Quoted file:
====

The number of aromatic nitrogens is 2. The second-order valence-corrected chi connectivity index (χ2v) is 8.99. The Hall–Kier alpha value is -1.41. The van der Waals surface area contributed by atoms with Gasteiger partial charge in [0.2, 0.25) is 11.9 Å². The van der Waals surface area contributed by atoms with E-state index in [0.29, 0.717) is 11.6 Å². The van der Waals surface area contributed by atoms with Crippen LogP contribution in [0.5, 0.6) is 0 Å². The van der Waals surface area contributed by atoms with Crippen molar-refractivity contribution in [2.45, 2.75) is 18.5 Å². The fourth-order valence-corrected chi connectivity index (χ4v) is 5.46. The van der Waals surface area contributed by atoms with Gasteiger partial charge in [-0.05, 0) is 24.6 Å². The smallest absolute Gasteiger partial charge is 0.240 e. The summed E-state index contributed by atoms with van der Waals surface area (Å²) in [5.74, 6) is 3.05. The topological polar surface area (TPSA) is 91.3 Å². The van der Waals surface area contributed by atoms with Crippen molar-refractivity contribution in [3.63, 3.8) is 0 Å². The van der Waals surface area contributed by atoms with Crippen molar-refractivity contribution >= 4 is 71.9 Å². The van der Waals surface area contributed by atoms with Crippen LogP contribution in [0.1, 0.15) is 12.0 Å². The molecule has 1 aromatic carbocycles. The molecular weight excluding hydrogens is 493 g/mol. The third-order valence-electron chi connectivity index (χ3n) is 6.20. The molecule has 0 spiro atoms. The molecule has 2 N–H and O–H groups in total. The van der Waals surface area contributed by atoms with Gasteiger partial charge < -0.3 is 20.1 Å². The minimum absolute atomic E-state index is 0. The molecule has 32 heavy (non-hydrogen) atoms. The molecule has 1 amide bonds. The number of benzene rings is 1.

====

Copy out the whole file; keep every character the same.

The number of aromatic nitrogens is 2. The second-order valence-corrected chi connectivity index (χ2v) is 8.99. The Hall–Kier alpha value is -1.41. The van der Waals surface area contributed by atoms with Gasteiger partial charge in [0.2, 0.25) is 11.9 Å². The van der Waals surface area contributed by atoms with E-state index in [0.29, 0.717) is 11.6 Å². The van der Waals surface area contributed by atoms with Crippen LogP contribution in [0.5, 0.6) is 0 Å². The van der Waals surface area contributed by atoms with Crippen molar-refractivity contribution in [2.45, 2.75) is 18.5 Å². The fourth-order valence-corrected chi connectivity index (χ4v) is 5.46. The van der Waals surface area contributed by atoms with Gasteiger partial charge in [-0.05, 0) is 24.6 Å². The smallest absolute Gasteiger partial charge is 0.240 e. The summed E-state index contributed by atoms with van der Waals surface area (Å²) in [5.74, 6) is 3.05. The topological polar surface area (TPSA) is 91.3 Å². The van der Waals surface area contributed by atoms with Crippen molar-refractivity contribution in [3.63, 3.8) is 0 Å². The van der Waals surface area contributed by atoms with Crippen molar-refractivity contribution >= 4 is 71.9 Å². The van der Waals surface area contributed by atoms with Crippen LogP contribution in [0.1, 0.15) is 12.0 Å². The molecule has 1 aromatic carbocycles. The molecular weight excluding hydrogens is 493 g/mol. The third-order valence-electron chi connectivity index (χ3n) is 6.20. The molecule has 0 spiro atoms. The molecule has 2 N–H and O–H groups in total. The van der Waals surface area contributed by atoms with Gasteiger partial charge < -0.3 is 20.1 Å². The minimum absolute atomic E-state index is 0. The molecule has 32 heavy (non-hydrogen) atoms. The molecule has 1 amide bonds. The number of benzene rings is 1.